In our interview, Ralph shares his experience in the industry as well as what he expects from the summit. Let's see what he has to say:
NOW THAT THE EFFECTS OF THE PANDEMIC HAVE EASED AND PEOPLE ARE BEGINNING TO USE PUBLIC TRANSIT AGAIN FOR BUSINESS OR LEISURE TRAVEL, WHAT DO YOU SEE AS THE BIGGEST CHALLENGE FOR TICKETING PROVIDERS AT THE MOMENT?
We have all been significantly affected by the pandemic. Manifold business has been challenged and needs now to be updated. Where digitalisation was just a long-term plan the speed of implementing this policy has been accelerated. From the point of view of the sustainable and green transport modes, the regaining of customers is crucial. Enhancing trust in mobility services is fundamental for any form of recovery. For the distribution systems, this means to be mandatorily digital and reduce contact interfaces as much as possible. Self-understood, by maintaining social inclusiveness. For the fare schemes, the need for flexibility and adaptability is essential. For the mass transit operators, a rethinking of the fares needs to start, and the design of tailormade and scalable mobility packages will become essential.
IN YOUR OPINION, WHAT WAS THE BIGGEST TECHNOLOGY OR BUSINESS STRATEGY TO COME OUT OF THE PANDEMIC AND HOW IS IT IMPACTING THE INDUSTRY?
Going contactless is now paramount and many networks need at first still to achieve this level. Now new technologies and digital distribution channels are decisive for the companies’ recovery plan. Ticket sales and inspection are getting now more and more contactless. The technology was always ready, but now the political decision-making level has understood the necessity of providing framework conditions to easily and rapidly implement this.
LAST TIME WE SPOKE, YOU SAID ABT AND MOBILE TICKETING HAD NOT BEEN WIDELY ADOPTED YET. DO YOU THINK THAT IS STILL THE CASE? IF SO, WHY DO YOU THINK ORGANISATIONS ARE STILL HESITANT AND IF NOT, WHAT LED TO THESE THINGS BEING ADOPTED MORE WIDELY?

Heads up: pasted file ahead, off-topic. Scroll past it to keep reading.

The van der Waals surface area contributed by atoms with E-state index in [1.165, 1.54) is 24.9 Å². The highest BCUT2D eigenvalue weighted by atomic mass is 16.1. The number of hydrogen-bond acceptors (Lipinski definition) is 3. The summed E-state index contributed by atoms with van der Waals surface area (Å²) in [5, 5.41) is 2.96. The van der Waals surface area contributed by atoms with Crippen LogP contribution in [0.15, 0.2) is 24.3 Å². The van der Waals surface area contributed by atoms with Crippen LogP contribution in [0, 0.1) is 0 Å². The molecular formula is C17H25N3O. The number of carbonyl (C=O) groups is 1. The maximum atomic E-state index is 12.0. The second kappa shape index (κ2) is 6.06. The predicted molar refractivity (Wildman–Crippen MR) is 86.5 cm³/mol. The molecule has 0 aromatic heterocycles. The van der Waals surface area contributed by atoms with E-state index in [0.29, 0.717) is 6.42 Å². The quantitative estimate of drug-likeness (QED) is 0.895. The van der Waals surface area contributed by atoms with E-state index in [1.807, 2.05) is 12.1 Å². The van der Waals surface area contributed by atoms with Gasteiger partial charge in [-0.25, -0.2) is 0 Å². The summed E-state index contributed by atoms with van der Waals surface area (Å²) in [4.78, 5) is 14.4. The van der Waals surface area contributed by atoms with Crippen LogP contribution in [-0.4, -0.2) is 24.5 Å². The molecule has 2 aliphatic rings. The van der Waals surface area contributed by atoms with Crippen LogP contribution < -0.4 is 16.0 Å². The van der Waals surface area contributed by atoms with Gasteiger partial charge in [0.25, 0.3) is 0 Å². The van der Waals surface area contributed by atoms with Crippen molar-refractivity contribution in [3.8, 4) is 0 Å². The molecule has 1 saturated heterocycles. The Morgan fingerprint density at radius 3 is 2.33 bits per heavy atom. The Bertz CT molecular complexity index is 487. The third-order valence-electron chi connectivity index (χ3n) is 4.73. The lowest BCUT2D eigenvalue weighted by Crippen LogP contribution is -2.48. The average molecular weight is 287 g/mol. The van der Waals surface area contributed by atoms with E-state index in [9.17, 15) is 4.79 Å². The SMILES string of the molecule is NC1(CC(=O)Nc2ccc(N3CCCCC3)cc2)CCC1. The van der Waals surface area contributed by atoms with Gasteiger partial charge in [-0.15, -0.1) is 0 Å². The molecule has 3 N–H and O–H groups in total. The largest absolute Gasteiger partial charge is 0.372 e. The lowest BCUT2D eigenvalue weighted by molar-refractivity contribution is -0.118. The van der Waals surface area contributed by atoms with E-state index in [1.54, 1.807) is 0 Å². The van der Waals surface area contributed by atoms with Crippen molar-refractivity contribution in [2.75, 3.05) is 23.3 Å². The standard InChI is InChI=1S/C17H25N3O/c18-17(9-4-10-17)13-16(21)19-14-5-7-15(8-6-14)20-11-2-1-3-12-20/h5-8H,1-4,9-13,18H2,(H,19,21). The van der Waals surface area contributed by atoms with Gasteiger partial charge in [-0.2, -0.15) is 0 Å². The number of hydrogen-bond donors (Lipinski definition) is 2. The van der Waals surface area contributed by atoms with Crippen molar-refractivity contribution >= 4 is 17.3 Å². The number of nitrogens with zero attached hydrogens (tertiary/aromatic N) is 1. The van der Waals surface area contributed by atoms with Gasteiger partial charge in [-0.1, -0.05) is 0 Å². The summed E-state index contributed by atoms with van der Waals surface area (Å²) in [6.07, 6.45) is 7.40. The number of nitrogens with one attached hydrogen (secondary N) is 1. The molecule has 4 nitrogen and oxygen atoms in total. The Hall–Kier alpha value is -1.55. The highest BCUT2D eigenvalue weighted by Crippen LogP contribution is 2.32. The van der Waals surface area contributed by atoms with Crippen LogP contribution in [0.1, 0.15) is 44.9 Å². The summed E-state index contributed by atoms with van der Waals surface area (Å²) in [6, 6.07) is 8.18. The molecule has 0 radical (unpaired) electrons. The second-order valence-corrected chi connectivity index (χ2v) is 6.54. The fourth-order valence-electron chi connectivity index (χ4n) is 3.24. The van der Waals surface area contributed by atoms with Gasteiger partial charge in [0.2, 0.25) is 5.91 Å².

We see now more and more successful examples of mobile ticketing implementation across the globe. The increase of NFC compliant phones has speeded up this process and obviously, more and more persons do not intend to manage additional fare media if they can do this directly with the mobile phones. In terms of ABT significant market take-ups have been experienced. With clear rules on a governance level and technology allowing a fast adoption of the ABT concept, the ground is prepared to see further deployments coming up in a near future.
WHAT IS YOUR ADVICE FOR ANYONE PLANNING TO ACQUIRE A NEW SYSTEM OR JUST BEGINNING THEIR JOURNEY WITH A SMART TICKETING SYSTEM?
Do not try to reinvent the wheel. Technology is ready to be used and with choices based on open standards, the sustainability of investments is guaranteed as you can always build upon what you have implemented. The technology is available on the market, just go for it.
YOU’VE ATTENDED THIS EVENT FOR MANY YEARS NOW. WHAT ARE YOUR EXPECTATIONS FOR THIS EDITION?
The conference has nicely developed over the last years and has become now a reference in the yearly ticketing event calendar. This year I expect to see how industry and operators have been coping with the pandemic and to understand what their roadmaps into the future are. In addition, the event will be one of the first international occasions to meet again in person and this per se will be a refreshing experience.